What Is The Old Testament?

The “Old Testament” is a name that has been ascribed by latter religions, primarily Christianity, to various collections of the ancient Hebraic texts. It implies two things: one that the writings of the ancient Israelites, such as the Torah or the wisdom books, represent one whole and consistent “testament”. Second, that the testament of the Israelites is “old”, perhaps outdated but not irrelevant. It is merely a testament that paved the way for the New Testament.

The name of the Old Testament is attributed to Melito of Sardis (located in Lydia in modern Turkey). He was a 2nd Century Christian Bishop. Much of his life is shrouded in mystery, however he was a fierce defender of the Christian religion to Marcus Aurelius, and wrote a notable work on the Passion of Jesus, among many other writings in Greek. He coined the term Old Testament. While traveling through Palestine, he compiled the first Old Testament canon, which was later cited by Jerome and Eusebius and others. He believed that the Old Covenant, made between God and the Israelites in the Old Testament, was not fulfilled by the Jewish people but that it was fulfilled in the New Testament with Christians. His canon corresponds almost fully with the Jewish Tanakh and the Protestant canon, but not the Greek Septuagint.

After Melito’s canon, many other potential compendiums were collected by the likes of St. Athanasius, among others. However, later writings by Eusebius confirm the remarkable influence of Melito. His canon was as follows (quoting Eusebius): “Of Moses, five books: Genesis, Exodus, Numbers, Leviticus, Deuteronomy; Jesus Nave, Judges, Ruth; of Kings, four books; of Chronicles, two; the Psalms of David, the Proverbs of Solomon, Wisdom also, Ecclesiastes, Song of Songs, Job; of Prophets, Isaiah, Jeremiah; of the twelve prophets, one book; Daniel, Ezekiel, Esdras.” Following Melito were 22 canonical books noted by Origen (and documented by Eusebius).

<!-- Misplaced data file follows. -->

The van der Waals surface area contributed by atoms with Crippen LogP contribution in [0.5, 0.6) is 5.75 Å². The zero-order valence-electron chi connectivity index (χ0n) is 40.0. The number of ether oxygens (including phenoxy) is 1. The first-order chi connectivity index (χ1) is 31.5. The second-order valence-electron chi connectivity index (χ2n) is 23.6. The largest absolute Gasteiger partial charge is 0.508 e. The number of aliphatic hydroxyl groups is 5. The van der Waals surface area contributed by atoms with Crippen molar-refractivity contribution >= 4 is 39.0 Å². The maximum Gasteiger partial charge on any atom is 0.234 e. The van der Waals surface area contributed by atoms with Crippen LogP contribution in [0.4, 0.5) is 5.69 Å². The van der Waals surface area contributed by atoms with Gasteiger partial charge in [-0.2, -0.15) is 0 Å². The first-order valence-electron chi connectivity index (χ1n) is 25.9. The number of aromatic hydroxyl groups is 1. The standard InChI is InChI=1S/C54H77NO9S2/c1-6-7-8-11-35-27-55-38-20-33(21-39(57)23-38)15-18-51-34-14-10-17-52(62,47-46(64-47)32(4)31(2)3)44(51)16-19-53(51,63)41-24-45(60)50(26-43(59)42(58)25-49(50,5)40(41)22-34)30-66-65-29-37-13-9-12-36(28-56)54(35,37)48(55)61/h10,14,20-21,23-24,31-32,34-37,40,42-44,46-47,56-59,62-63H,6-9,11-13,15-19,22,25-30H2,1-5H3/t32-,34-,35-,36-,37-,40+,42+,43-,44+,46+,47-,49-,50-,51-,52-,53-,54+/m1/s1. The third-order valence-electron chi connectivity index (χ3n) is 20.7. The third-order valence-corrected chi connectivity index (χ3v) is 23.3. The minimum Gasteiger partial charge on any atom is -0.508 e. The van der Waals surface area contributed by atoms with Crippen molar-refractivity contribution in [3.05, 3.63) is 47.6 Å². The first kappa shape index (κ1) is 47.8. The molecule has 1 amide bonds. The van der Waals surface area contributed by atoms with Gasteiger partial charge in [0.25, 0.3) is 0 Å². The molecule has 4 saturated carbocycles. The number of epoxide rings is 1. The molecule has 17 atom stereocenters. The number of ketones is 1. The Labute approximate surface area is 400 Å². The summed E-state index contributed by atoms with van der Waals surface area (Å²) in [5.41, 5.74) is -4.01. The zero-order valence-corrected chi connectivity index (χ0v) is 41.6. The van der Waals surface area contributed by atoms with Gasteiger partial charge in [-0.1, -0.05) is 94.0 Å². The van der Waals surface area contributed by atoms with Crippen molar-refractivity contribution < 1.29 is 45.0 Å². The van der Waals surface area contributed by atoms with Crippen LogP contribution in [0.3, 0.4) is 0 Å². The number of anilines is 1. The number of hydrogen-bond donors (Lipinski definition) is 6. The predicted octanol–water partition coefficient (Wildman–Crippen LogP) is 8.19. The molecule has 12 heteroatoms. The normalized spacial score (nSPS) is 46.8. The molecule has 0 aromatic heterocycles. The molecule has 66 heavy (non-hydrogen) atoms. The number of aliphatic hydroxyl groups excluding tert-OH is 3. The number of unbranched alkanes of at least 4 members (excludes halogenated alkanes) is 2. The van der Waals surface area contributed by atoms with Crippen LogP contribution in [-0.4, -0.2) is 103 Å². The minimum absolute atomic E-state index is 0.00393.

There were originally 24 books composing the Hebrew Bible, or Tanakh.

Tanakh

In Judaism, the Hebrew Bible is called the Tanakh. Tanakh is an acronym of the first Hebrew letter of each of the Masoretic Text’s three traditional subdivisions: Torah (“Teaching”, also known as the Five Books of Moses), Nevi’im (“Prophets”) and Ketuvim (“Writings”)—hence TaNaKh. The books of the Tanakh were passed on by each generation and, according to rabbinic tradition, were accompanied by an oral tradition, called the Oral Torah. Christian scholars usually refer to the first five books of the Hebrew Bible as the ‘Pentateuch‘ (Greek: πεντάτευχος, pentáteuchos, ‘five scrolls’), a term first used in the Hellenistic Judaism of Alexandria. However, one of the earliest known translations of the first five books of Moses from the Hebrew into Greek was the Septuagint. This is a Koine Greek version of the Hebrew Bible that was used by Greek speakers. The Greek version’s name in Latin is the Septuagint: Latin septem meaning seven, plus -gintā meaning “times ten”. Ergo, the Septuagint means “seventy.” The full title in Ancient Greek was: “The Translation of the Seventy.” It was named Septuagint from the traditional number of its translators, which was derived from a letter by Aristeas that Ptolemy II requested that 70 or 72 translators, one from each tribe of Israel, separately translate the full canon. This Greek version of the Hebrew Scriptures dates from the 3rd century BCE, originally associated with Hellenistic Judaism. It contains both a translation of the Hebrew and additional and variant material. The Septuagint is what is most frequently quoted in the New Testament.

In Hebrew, the five books of the Torah are identified by the incipits in each book; and the common English names for the books are derived from the Greek Septuagint and reflect the essential theme of each book:

  • Bəreshit (בְּרֵאשִׁית, literally “In the beginning”)—Genesis, from Γένεσις (Génesis, “Creation”)